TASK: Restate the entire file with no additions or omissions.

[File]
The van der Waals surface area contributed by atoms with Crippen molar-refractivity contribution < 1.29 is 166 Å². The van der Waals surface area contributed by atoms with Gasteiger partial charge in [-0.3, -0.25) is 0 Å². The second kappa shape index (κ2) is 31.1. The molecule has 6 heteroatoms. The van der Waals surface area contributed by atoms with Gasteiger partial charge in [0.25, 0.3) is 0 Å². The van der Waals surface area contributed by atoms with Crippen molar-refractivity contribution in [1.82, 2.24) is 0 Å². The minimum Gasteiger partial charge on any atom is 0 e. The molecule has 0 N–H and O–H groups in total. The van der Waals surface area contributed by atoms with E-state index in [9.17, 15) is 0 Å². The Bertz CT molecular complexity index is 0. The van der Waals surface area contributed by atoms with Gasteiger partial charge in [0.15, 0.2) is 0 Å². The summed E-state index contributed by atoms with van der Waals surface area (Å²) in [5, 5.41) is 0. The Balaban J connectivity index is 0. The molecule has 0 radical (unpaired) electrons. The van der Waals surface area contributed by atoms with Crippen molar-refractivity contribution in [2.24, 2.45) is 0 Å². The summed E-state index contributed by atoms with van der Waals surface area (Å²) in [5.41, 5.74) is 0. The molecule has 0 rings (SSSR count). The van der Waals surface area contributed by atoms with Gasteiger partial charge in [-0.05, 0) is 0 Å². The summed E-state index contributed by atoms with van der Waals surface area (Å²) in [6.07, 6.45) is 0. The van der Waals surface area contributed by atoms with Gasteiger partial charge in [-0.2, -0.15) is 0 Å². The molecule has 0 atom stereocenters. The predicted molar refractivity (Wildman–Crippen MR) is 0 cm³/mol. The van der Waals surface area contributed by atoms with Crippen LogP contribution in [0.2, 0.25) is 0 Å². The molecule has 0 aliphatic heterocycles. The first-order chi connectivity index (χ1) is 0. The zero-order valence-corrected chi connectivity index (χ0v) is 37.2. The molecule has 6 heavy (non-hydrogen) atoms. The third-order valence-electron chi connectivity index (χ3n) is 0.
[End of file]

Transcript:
The van der Waals surface area contributed by atoms with Crippen molar-refractivity contribution < 1.29 is 166 Å². The van der Waals surface area contributed by atoms with Gasteiger partial charge in [-0.3, -0.25) is 0 Å². The second kappa shape index (κ2) is 31.1. The molecule has 6 heteroatoms. The van der Waals surface area contributed by atoms with Gasteiger partial charge in [0.25, 0.3) is 0 Å². The van der Waals surface area contributed by atoms with Crippen molar-refractivity contribution in [1.82, 2.24) is 0 Å². The minimum Gasteiger partial charge on any atom is 0 e. The molecule has 0 N–H and O–H groups in total. The van der Waals surface area contributed by atoms with E-state index in [9.17, 15) is 0 Å². The Bertz CT molecular complexity index is 0. The van der Waals surface area contributed by atoms with Gasteiger partial charge in [0.15, 0.2) is 0 Å². The summed E-state index contributed by atoms with van der Waals surface area (Å²) in [5, 5.41) is 0. The Balaban J connectivity index is 0. The molecule has 0 radical (unpaired) electrons. The van der Waals surface area contributed by atoms with Crippen molar-refractivity contribution in [2.24, 2.45) is 0 Å². The summed E-state index contributed by atoms with van der Waals surface area (Å²) in [5.41, 5.74) is 0. The molecule has 0 rings (SSSR count). The van der Waals surface area contributed by atoms with Gasteiger partial charge in [-0.05, 0) is 0 Å². The summed E-state index contributed by atoms with van der Waals surface area (Å²) in [6.07, 6.45) is 0. The van der Waals surface area contributed by atoms with Gasteiger partial charge in [-0.2, -0.15) is 0 Å². The molecule has 0 atom stereocenters. The predicted molar refractivity (Wildman–Crippen MR) is 0 cm³/mol. The van der Waals surface area contributed by atoms with Crippen LogP contribution in [0.2, 0.25) is 0 Å². The molecule has 0 aliphatic heterocycles. The first-order chi connectivity index (χ1) is 0. The zero-order valence-corrected chi connectivity index (χ0v) is 37.2. The molecule has 6 heavy (non-hydrogen) atoms. The third-order valence-electron chi connectivity index (χ3n) is 0.